Running away was easy; not knowing what to do next was the hard part. – Glenda Millard
A Friend Of Mine
A couple of months ago, a good friend got in touch asking for some advice.
She had fallen into deep depression and was going through a rough patch in her life. She was no longer passionate about her job, had lost contact with her closest friends and found it difficult to find excitement in day to day life.
She asked me whether going travelling with her issues would be a good idea.
She thought that by travelling for a year, she would fix her problems through new experiences and her life would improve upon her return home.
This got me thinking.
I know a lot of people who hit the road trying to run away from problems, only to find that the same problems remained when they returned home.
I am one of those people too.
When I first went travelling, I set off with the intention of trying to find my calling or passion in life. I was confused, didn’t know what I wanted from life, and was running away from my problems rather than dealing with them there and then.
In hindsight my plan to solve my problems didn’t work and I want to use the rest of the article to explore why travelling with problems isn’t the best.
Travel Will Not Solve Your Problems
With so many opportunities for new, novel and wonderful experiences, travel can be very dangerous indeed.
In the spur of the moment, you pack your problems in the wardrobe, lock them up for a year and set of on your world adventure.
And at first it’s exactly like you expected. Like an impulse buy, travel gives you that short-lived gratification you had been graving.
You put on your goggles, and fall into your little travel bubble, where life is dandy because you’re meeting lots of new people and having many great. experiences.
It feels good, very good…………………………………. temporarily.
But sooner or later, there comes a point when reality smacks you in the face.
And it hurts.
That moment you were dreading before you left has arrived. You’ve run out of money and you’ve got no option but to go home and face your issues.
You’re back to square one, or “real life” as some call it, and once again, you’re standing in front of that wardrobe ready to reopen the problem.
The problem is still there and it hasn’t changed.
You tried to mask it, that didn’t work and now you’re now faced with that “now what?” moment.
Confront Your Problems First, Then Go Travel
Just like an expensive purchase, travel will only gratify you in the short term, and is a quick fix therapy for your problems.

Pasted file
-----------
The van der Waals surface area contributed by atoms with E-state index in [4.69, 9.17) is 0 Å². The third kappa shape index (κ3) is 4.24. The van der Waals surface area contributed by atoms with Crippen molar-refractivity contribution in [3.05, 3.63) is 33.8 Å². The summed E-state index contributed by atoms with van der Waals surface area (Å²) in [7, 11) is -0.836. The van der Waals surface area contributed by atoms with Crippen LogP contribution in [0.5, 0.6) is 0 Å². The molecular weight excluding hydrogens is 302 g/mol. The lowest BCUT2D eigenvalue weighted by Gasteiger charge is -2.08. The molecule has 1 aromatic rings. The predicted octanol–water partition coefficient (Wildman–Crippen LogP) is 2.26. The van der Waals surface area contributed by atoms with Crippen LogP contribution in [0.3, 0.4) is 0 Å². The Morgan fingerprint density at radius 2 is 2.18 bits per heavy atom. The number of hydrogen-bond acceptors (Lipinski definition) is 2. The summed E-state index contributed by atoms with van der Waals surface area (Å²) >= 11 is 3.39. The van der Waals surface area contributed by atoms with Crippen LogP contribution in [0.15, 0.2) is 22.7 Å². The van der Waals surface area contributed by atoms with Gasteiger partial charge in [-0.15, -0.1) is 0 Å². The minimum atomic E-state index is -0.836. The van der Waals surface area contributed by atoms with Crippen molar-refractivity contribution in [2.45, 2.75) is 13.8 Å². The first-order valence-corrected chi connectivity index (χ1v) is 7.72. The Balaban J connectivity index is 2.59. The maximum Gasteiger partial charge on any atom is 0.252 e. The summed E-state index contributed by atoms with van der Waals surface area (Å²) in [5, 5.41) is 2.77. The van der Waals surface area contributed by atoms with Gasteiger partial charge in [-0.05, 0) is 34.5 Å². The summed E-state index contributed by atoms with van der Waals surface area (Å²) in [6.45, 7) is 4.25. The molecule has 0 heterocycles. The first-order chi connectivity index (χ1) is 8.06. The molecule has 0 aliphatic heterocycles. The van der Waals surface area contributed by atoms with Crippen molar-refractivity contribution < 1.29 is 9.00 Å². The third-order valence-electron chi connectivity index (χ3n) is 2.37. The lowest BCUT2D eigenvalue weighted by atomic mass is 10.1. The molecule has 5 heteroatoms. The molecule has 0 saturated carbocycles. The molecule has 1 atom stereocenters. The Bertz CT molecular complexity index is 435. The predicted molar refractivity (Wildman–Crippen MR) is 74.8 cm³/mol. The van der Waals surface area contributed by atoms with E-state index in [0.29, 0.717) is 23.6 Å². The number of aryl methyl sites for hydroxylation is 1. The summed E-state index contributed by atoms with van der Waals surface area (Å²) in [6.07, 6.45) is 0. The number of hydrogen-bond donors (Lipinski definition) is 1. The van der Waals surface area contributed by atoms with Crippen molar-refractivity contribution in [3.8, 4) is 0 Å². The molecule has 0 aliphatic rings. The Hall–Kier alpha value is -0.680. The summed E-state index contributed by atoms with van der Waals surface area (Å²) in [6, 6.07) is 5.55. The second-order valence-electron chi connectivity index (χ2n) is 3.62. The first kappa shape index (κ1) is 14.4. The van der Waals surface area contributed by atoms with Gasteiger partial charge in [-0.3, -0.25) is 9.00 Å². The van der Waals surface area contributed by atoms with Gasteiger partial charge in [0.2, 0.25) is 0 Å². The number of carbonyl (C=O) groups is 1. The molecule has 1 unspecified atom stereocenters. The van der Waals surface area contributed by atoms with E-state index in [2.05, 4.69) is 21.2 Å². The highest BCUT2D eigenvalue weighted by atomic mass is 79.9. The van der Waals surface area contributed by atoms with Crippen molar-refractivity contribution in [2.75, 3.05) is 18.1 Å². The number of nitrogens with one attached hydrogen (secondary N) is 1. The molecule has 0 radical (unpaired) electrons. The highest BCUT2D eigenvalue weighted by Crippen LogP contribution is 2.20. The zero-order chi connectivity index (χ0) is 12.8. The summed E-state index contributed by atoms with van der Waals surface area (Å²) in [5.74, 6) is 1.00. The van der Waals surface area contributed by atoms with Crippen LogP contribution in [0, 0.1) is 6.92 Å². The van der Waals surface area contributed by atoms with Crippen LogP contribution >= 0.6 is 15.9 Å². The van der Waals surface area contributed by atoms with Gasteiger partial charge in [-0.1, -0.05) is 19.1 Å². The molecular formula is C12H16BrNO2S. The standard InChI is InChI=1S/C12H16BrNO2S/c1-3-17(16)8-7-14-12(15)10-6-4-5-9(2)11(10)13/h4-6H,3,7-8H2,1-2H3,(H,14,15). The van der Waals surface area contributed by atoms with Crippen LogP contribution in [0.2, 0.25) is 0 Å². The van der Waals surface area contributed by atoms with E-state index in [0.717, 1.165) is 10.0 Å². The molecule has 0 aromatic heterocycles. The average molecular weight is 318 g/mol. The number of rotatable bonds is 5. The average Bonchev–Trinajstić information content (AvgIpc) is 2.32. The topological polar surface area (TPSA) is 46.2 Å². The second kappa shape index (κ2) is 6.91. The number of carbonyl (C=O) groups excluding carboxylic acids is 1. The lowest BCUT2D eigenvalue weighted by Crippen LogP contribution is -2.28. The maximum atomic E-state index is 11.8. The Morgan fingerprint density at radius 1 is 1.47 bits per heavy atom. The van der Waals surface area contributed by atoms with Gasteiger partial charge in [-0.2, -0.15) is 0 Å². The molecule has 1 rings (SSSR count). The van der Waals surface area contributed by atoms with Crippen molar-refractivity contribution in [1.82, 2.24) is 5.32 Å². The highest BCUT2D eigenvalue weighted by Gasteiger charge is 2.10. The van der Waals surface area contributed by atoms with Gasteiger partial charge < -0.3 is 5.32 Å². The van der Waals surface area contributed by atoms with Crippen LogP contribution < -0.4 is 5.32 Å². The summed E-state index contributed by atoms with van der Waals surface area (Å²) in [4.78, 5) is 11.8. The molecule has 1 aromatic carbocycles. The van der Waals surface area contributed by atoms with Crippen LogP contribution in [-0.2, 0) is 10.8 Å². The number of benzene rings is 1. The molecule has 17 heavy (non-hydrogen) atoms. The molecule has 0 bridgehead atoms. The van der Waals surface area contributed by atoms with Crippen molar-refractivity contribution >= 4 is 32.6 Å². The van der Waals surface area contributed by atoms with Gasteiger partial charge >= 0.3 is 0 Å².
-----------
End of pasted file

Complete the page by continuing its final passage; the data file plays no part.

It’s not going to cut it.
At some point, unless you work hard and get incredibly lucky to turn travel into a sustainable lifestyle, your resources will dwindle and you’ll come back full circle to the place where you began your adventure.
Instead, confront your problems first, and only travel once you are on good terms with yourself and your position in life.
You’ll find much more joy in the experience when you’re in a good head space, because you won’t have the issue subtly picking away at you in the back of your mind.
Travel is a life-changing experience, and you’ll encounter many new experiences on the road, but it’s certainly not a medicine for your problems.
The world is a big playground, and yes there’s space for you to hide, but eventually the smog will clear and those problems will creep around the corner and confront you when you least expect it.
Thanks for reading and all the best,
Daniel Beaumont, Sunday 24th January 2016
About the Author
Hello everyone, I’m Daniel – a 27 year old writer from the north of England, currently living in Bucharest, Romania, where I’m currently writing my first book.
I am passionate by the human experience, especially the connection between travel, life and personal development.
Since 2012 I’ve been on transformational journey, travelling 40 countries across 4 continents.
During my journey, I discovered that travel is a great catalyst for one’s personal growth, and now I want to share want i’ve learned and empower others to embark on their own personal travel journey.
Please join the discussion below by posting your comments.
If you like reading articles from The Zen Nomad, feel free to subscribe to my mailing list here to receive content directly to your inbox.